Georgia law mandates that any change made in voting machines be certified by the state. But thanks to Cox’s agreement with Diebold, the company was essentially allowed to certify itself. “It was an unauthorized patch, and they were trying to keep it secret from the state,” Hood told me. “We were told not to talk to county personnel about it. I received instructions directly from Urosevich. It was very unusual that a president of the company would give an order like that and be involved at that level.”
According to Hood, Diebold employees altered software in some 5,000 machines in DeKalb and Fulton counties – the state’s largest Democratic strongholds. To avoid detection, Hood and others on his team entered warehouses early in the morning. “We went in at 7:30 a.m. and were out by 11,” Hood says. “There was a universal key to unlock the machines, and it’s easy to get access. The machines in the warehouses were unlocked. We had control of everything. The state gave us the keys to the castle, so to speak, and they stayed out of our way.” Hood personally patched fifty-six machines and witnessed the patch being applied to more than 1,200 others.
I think you get the idea here. Our elected and appointed officials, in charge of protecting your vote, for the sake of expediency (and clearly with either a political motive or no technical aptitute to make a sane judgment call), let the Diebold the inmate, run the asylum.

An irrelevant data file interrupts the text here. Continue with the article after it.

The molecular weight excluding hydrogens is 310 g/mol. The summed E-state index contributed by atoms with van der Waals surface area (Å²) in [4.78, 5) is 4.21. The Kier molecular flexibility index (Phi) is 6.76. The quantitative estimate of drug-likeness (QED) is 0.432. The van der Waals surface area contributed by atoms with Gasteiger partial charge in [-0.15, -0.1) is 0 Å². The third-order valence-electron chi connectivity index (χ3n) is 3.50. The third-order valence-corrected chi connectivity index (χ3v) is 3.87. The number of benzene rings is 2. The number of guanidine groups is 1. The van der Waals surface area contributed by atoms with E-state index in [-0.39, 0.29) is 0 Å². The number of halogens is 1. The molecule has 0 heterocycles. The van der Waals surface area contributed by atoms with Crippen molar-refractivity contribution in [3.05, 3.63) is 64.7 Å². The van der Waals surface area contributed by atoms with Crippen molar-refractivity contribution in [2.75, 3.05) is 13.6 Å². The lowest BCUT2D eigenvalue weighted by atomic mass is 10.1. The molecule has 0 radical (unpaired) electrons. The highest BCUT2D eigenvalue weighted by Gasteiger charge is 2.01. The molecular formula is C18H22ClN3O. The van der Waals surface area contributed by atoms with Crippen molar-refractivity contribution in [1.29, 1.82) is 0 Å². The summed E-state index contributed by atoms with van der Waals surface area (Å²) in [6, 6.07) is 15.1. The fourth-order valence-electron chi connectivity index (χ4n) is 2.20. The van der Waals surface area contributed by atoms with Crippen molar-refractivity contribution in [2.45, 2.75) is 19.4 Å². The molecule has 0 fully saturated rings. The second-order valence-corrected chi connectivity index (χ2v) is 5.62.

Kennedy’s article is a long must-read. And he’s not the only one concerned about this. Last month I posted about election officials who are getting “cold feet” about these touch-screen black box systems.
New Mexico Governor Bill Richardson, who dealt with touch-screen debacles in 2004, is going back to a paper ballot.
We became one of the laughing stock states in the country because we had these technological machines that were not working, that in several counties were defective, were slow, were unreliable, and I basically said to myself I’m not going to go through this again. And I just think that the paper ballot system, as untechnical as it seems, is the most verifiable way we can assure Americans that they’re voting and their vote is counting.
The ballots that will be used are electronically scanned and counted.
You’ve been warned:
“It would have been very easy for any one of us to take a contaminated card out of our pocket, put it into the system, and download some malicious code that would then end up in the server, impacting every other vote that went in, before and after,” says Hood. “We had absolute control of the tabulations. We could have fixed the election if we wanted. We had access, and that’s all you need. I can honestly say that every election I saw with Diebold in charge was compromised – if not in the count, at least in the security.”
…”With electronic machines, you can commit wholesale fraud with a single alteration of software,” says Avi Rubin, a computer-science professor at Johns Hopkins who has received $7.5 million from the National Science Foundation to study electronic voting. “There are a million little tricks when you build software that allow you to do whatever you want. If you know the precinct demographics, the machine can be programmed to recognize its precinct and strategically flip votes in elections that are several years in the future. No one will ever know it happened.”
As always, if you want hard news on all things related to vote-rigging, the place to surf is The Brad Blog.
Hat tip, mykull.